If Narendra Modi hopes to lift 240 million people out of energy poverty while keeping India's carbon emissions promises, eliminating the emissions from outdated coal plants and integrating these new technologies needs to remain a top priority. The Ministry of Power and utilities like the NTPC are following Piyush Goyal's lead in building supercritical coal plants to replace facilities that are over a quarter-century old. According to Goyal, the 25-40 GW worth of old thermal plants that need to be taken offline emit 10-12 times as much pollution as the newer models; removing them from the power grid will have an even greater impact in reducing particle and CO2 emissions than India's 100 GW solar benchmark.
The energy sector, though, is not the only one where India's existing infrastructure is outdated to the point of actively hindering the economy. India's transportation network is best known abroad for Indian Railways (IR), the "lifeline of a nation" which is impressive in scale but terrifying in terms of maintenance and public safety. IR's lines were first built by the British over a century and a half ago. While new trains have regularly been introduced over the past decades to deal with the crush of riders, a lack of funding has left its massive network of outdated rolling stock from being properly maintained.
Once safe in the knowledge that government is working to facilitate rather than inhibit the private sector, entrepreneurs can... make their individual projects work to India's collective benefit.
As a result, deadly rail disasters have become disturbingly common: whether as the result of sabotage or broken rail lines, two Uttar Pradesh train crashes killed 151 people late last year and January's Andhra Pradesh derailment killed 40 more. While the existing network is starved for funds, the Modi government's investment plans have focused on the planned Japanese-built high-speed rail line between Mumbai and Ahmedabad. There is, of course, a way to pursue both necessary maintenance and future possibilities at the same time: opening the door for the private sector to take over some of IR's massive responsibilities and end the inefficient Ministry of Railways monopoly, as the Bibek Debroy committee recommended in 2015.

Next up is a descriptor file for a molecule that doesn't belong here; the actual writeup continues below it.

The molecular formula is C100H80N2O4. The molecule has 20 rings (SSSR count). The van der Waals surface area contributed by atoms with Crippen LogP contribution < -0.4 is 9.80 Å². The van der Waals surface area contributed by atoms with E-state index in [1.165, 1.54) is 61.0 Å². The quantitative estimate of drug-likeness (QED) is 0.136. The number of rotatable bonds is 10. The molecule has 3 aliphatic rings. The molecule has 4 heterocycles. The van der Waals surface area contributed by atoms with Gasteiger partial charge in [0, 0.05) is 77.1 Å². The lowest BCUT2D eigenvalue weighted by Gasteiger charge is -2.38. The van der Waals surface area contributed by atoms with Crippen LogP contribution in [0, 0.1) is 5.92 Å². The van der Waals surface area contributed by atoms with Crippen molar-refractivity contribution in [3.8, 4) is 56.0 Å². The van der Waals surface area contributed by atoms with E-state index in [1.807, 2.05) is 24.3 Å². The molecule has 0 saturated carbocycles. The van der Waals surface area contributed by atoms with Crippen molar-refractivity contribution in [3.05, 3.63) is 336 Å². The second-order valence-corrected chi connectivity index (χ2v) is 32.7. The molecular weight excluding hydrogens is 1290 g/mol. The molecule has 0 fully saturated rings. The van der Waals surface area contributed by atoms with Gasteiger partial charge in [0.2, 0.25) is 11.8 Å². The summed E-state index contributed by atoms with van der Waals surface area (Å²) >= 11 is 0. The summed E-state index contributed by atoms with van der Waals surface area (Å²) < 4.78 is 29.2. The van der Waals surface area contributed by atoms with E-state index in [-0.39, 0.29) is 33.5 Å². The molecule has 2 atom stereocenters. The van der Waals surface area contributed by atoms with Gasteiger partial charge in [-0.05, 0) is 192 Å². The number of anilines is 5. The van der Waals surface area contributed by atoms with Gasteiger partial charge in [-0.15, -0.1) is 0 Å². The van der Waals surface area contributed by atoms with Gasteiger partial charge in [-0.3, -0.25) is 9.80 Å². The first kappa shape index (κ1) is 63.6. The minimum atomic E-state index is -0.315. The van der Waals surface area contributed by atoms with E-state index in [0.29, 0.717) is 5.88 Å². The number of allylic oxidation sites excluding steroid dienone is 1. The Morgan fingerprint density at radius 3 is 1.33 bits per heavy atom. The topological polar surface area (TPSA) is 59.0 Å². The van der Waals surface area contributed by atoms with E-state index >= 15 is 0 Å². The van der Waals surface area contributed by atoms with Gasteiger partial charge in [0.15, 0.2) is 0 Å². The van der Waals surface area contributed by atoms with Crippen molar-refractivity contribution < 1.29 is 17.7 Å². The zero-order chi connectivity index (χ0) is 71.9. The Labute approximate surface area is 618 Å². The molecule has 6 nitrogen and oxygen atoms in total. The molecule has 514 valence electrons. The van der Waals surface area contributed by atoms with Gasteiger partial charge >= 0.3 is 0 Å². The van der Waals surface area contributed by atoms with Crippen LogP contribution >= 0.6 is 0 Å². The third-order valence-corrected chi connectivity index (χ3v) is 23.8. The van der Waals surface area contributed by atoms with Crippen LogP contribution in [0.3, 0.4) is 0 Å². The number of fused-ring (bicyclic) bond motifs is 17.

In terms of both energy and transportation, the trend is quite clear: where the government falls short, the private sector is brimming with entrepreneurial, scientific and engineering talent that can make up the gap. With the right regulatory conditions in place, the government could allow these private sector operators to make up for its shortcomings on a larger scale. At present, this is not the case—private energy companies, for example, have been reticent about entering the market for fear that that eventually they will be flattened by the roll-out of the government electrification scheme. Private rail companies, for their part, remain frozen out by the government's monopoly.
This lack of coordination has only served to leave hundreds of millions of consumers and travellers in limbo. Simple reforms could help solve this mismatch: guaranteed compensation for private companies who make way for government suppliers in the energy market, for example, would constitute a simple fix that would accelerate the process of rural electrification. Once safe in the knowledge that government is working to facilitate rather than inhibit the private sector, entrepreneurs can step into the limelight and make their individual projects work to India's collective benefit.